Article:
October 22, 2009
ECE Professor Rohit Negi has received a three-year, $1.5 million grant from the National Science Foundation (NSF) to develop monitoring tools for predicting non-robust behavior, such as annoying rolling blackouts, so endemic to the nation's fragile power grid.
Negi will lead a team of university electricity and computing experts to analyze the robustness of cyber-physical systems, such as electric, water, sewer and gas networks. Negi's team includes Marija Ilic, professor of electrical and computer engineering and engineering and public policy; Franz Franchetti, assistant research professor in electrical and computer engineering; and Ole Mengshoel, a senior systems scientist at Carnegie Mellon Silicon Valley.
"Through this multidisciplinary team, we want to study the behavior of these critical networks that play such an important role in our daily lives," Negi said. "Blackouts, for example, in the electric power grid can cause economic loss for businesses and security risks for the nation's transportation and shipping sectors."
The electrical power grid is an interconnected network of national, state and regional infrastructure for generating, transmitting, distributing and delivering electricity from suppliers to customers. In recent years, several massive power outages nationwide have made both consumers and industry analysts question the reliability of the existing electricity grid. Future anticipated growth in the grid, including distributed generation provided by wind, solar and other renewable sources, makes the study of the robustness problem even more critical.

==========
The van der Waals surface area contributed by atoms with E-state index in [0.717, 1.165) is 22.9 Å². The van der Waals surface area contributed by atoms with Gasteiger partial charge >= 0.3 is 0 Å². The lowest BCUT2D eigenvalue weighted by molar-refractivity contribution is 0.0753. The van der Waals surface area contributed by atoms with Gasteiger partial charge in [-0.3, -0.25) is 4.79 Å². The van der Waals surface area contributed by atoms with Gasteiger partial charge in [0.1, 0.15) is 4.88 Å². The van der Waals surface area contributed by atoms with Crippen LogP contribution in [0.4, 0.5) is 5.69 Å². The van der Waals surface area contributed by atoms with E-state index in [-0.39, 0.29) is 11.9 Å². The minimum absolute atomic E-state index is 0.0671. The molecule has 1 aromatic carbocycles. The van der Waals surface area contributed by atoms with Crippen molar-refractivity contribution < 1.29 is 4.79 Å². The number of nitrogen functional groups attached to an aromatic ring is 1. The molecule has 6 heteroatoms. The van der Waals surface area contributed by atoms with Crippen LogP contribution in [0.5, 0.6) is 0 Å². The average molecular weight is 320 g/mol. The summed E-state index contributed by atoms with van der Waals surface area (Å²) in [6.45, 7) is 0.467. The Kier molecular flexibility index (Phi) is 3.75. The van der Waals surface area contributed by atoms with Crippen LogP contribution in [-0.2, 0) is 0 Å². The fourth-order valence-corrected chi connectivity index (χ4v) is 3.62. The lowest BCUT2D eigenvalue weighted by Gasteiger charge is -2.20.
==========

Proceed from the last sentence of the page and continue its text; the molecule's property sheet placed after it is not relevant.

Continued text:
"Blackouts are experienced in different regions, affecting residents and daily life," said Negi, whose NSF award was funded by the Obama administration's American Recovery and Reinvestment Act of 2009. The economic stimulus bill passed in February 2009 allocated $11 billion to upgrade the nation's outdated power infrastructure.
Earlier this month, more than 34,000 customers were without power in the San Francisco Bay area and industry analysts report that seasonal heavy winds and rain could create more havoc to power grids.
Carnegie Mellon researchers have vowed to develop methods to monitor and ensure the robustness of such networks. "By studying puzzling network-wide behavior that results from simple local interactions, our team has the potential to clarify the role of complexity in large-scale networks," Negi said.
Chriss Swaney Carnegie Mellon News